"BISON GAP" - May 9, 1953


On Saturday the 9th of May I rested all day and only wrote one letter back to Australia. It was to Bruce, the lad I went to school with at Normanhurst Public School and later at Hornsby Technical College. It was in answer to a letter received from him the day before. I was a bit apprehensive this day as tonight we were going on our first patrol outside the front line trenches. Out into "no-man's-land".

Grenade We were going on a standing patrol, consisting of the Lieutenant and about six of us soldiers. After we had walked about a mile up to "C" company at the front line, I picked up a bulletproof vest that was about my size and put it on. It was a jacket that covered your main torso from neck to hips, with no sleeves. It was made out of flat opaque, white plastic plates about five inches square, and about one quarter of an inch thick. They reminded me of the white mothballs we used to get in packets to place in cupboards to get rid of moths, silverfish and other creepies. These plates were covered with a khaki material and they buttoned or press studded up the front. The Americans had made them to stop small calibre bullets and some shrapnel from wounding you. At this stage there were only enough vests to be worn by the troops in the front line trenches, or when we were going out on an organised patrol. I had my favourite weapon with me, the Bren Machine gun, as well as two hand grenades. You could take more hand grenades with you if you wanted to, but the Bren and full magazines were enough weight for little me.

Sometime after dark we moved out, I was wearing my tin hat, complete with twigs and leaves. Each individual soldier decided if he wanted to wear his tin hat, or his balaclava rolled up to keep his head warm. I always chose my tin hat while at the front line. I would fold two handkerchiefs up inside to make the tin a little softer on my head, and finish it with twigs and leaves to make me "invisible". We went through the forward trenches and barbwire entanglements probably passing protective mine fields. We moved along - in line - about eight feet apart in the darkness. The Lieutenant out front with an experienced soldier to give him directions.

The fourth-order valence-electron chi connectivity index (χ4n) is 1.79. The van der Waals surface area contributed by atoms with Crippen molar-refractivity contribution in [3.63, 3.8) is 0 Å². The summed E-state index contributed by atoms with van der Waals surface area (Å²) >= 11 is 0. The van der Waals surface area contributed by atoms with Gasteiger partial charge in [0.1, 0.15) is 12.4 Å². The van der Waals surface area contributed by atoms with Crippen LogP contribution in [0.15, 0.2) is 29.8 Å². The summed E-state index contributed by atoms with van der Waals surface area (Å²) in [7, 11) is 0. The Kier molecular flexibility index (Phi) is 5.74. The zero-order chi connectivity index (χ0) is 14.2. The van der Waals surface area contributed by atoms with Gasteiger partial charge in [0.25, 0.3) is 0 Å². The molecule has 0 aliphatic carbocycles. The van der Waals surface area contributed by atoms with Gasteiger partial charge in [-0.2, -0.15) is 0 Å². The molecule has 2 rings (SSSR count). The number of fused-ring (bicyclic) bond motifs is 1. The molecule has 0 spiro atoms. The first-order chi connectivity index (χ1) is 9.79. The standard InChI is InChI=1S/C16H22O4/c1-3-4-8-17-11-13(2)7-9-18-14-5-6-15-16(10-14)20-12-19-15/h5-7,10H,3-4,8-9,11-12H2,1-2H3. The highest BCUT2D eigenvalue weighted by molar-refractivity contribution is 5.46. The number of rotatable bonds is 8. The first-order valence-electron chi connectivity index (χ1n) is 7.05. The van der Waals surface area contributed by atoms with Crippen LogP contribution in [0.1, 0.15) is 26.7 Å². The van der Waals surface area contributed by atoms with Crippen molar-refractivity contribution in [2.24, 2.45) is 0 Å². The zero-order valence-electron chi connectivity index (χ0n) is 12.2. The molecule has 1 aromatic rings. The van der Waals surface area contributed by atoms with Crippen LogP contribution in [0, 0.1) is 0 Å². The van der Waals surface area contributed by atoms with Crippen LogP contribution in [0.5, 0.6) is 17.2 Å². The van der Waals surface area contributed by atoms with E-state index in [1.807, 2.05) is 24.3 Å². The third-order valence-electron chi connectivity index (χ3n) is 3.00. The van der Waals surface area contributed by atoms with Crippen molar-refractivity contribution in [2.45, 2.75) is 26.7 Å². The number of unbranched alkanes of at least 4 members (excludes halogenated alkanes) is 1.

We tried to move along like our months of training had taught us to do, but we were very noisy, our heavy boots breaking and snapping small branches and twigs. I was near the front of the patrol. We stopped to rest and listen, someone started to cough lightly from the back of the patrol. The officer silently said back "STOP THAT COUGHING", the soldier didn't cough again. I always remembered this experience, and learnt how to muffle a cough at the wrong time. It's quite easy as long as it isn't a "coughing convulsion", which is hard to stop quickly.

We were all crouched down at "Bison Gap", watching for any movement of the Chinese enemy. If they were around they would have known we were there by the noise we were making on our first "no-man's-land" patrol. The Chinese always travelled silently and nimbly, they almost always wore soft sneakers on their patrols. In the middle of the night I heard these strange noises getting louder and louder overhead - coming from the south and going north. It was like noisy express trains going past close and at high speed. About one minute later we heard loud muffled explosions. This was my first experience with artillery shells going over our heads to explode on the Chinese held hills about one mile north of us. I was glad the artillery was from our side and not the Chinese sending a barrage into no-man's-land near where we were "silently" patrolling.

A light fog rolled in, and there was no more excitement for the night. We silently crept back to the safety of our trenches before first light. We got back at about 6 a.m., ate breakfast, showered, read for a while and then went to bed for a few hours before having dinner. During all the night patrols I went on for the next three weeks, we never ran into the Chinese enemy. The nights I didn't go on patrol my mates came across the enemy and exchanged gunfire. The Chinese must have known when Ernie was coming and stayed low these nights.

When patrolling in no man's land, we carried about two large roll-up bandages and two large safety pins to use as dressings if anyone was injured in action. If a mate was unconscious it was our job to push the safety pin through the man's tongue and then through the bandage. We then had to tie the bandage securely so he wouldn't swallow his tongue and choke to death. I was glad I didn't have the opportunity to practice this maneuver.


Ernie R. Holden.

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